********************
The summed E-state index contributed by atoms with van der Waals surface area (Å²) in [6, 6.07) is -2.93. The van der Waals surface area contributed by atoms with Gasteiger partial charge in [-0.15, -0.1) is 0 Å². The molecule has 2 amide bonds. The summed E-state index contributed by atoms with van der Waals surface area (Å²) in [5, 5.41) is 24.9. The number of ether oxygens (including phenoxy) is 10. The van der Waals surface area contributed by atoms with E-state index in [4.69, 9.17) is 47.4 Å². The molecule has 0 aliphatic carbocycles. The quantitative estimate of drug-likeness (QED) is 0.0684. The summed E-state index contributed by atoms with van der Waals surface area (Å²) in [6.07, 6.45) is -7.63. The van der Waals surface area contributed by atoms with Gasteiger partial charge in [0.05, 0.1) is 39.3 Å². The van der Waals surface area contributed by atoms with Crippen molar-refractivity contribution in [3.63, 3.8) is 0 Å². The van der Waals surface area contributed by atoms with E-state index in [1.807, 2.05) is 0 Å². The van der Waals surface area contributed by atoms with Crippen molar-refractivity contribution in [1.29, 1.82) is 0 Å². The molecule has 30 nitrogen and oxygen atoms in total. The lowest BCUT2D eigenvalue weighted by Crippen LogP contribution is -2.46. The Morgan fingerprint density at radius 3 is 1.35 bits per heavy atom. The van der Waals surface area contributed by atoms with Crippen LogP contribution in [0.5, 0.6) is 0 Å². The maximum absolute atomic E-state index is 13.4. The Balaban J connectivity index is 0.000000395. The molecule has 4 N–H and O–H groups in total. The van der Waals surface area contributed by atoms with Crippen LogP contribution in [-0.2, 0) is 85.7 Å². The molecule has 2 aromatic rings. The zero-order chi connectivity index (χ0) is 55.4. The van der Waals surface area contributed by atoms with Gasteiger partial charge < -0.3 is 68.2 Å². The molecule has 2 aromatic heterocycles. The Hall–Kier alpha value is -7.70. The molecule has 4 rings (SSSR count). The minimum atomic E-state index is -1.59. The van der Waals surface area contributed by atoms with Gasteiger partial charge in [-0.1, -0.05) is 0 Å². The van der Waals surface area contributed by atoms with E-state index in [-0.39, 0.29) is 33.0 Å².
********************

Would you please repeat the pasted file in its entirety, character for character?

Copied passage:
The summed E-state index contributed by atoms with van der Waals surface area (Å²) in [6, 6.07) is -2.93. The van der Waals surface area contributed by atoms with Gasteiger partial charge in [-0.15, -0.1) is 0 Å². The molecule has 2 amide bonds. The summed E-state index contributed by atoms with van der Waals surface area (Å²) in [5, 5.41) is 24.9. The number of ether oxygens (including phenoxy) is 10. The van der Waals surface area contributed by atoms with E-state index in [4.69, 9.17) is 47.4 Å². The molecule has 0 aliphatic carbocycles. The quantitative estimate of drug-likeness (QED) is 0.0684. The summed E-state index contributed by atoms with van der Waals surface area (Å²) in [6.07, 6.45) is -7.63. The van der Waals surface area contributed by atoms with Gasteiger partial charge in [0.05, 0.1) is 39.3 Å². The van der Waals surface area contributed by atoms with Crippen molar-refractivity contribution in [3.63, 3.8) is 0 Å². The van der Waals surface area contributed by atoms with E-state index in [1.807, 2.05) is 0 Å². The van der Waals surface area contributed by atoms with Crippen molar-refractivity contribution in [1.29, 1.82) is 0 Å². The molecule has 30 nitrogen and oxygen atoms in total. The lowest BCUT2D eigenvalue weighted by Crippen LogP contribution is -2.46. The Morgan fingerprint density at radius 3 is 1.35 bits per heavy atom. The van der Waals surface area contributed by atoms with Crippen LogP contribution in [0.5, 0.6) is 0 Å². The maximum absolute atomic E-state index is 13.4. The Balaban J connectivity index is 0.000000395. The molecule has 4 N–H and O–H groups in total. The van der Waals surface area contributed by atoms with Crippen LogP contribution in [-0.2, 0) is 85.7 Å². The molecule has 2 aromatic rings. The zero-order chi connectivity index (χ0) is 55.4. The van der Waals surface area contributed by atoms with Gasteiger partial charge < -0.3 is 68.2 Å². The molecule has 2 aromatic heterocycles. The Hall–Kier alpha value is -7.70. The molecule has 4 rings (SSSR count). The minimum atomic E-state index is -1.59. The van der Waals surface area contributed by atoms with Gasteiger partial charge in [-0.1, -0.05) is 0 Å². The van der Waals surface area contributed by atoms with E-state index in [-0.39, 0.29) is 33.0 Å².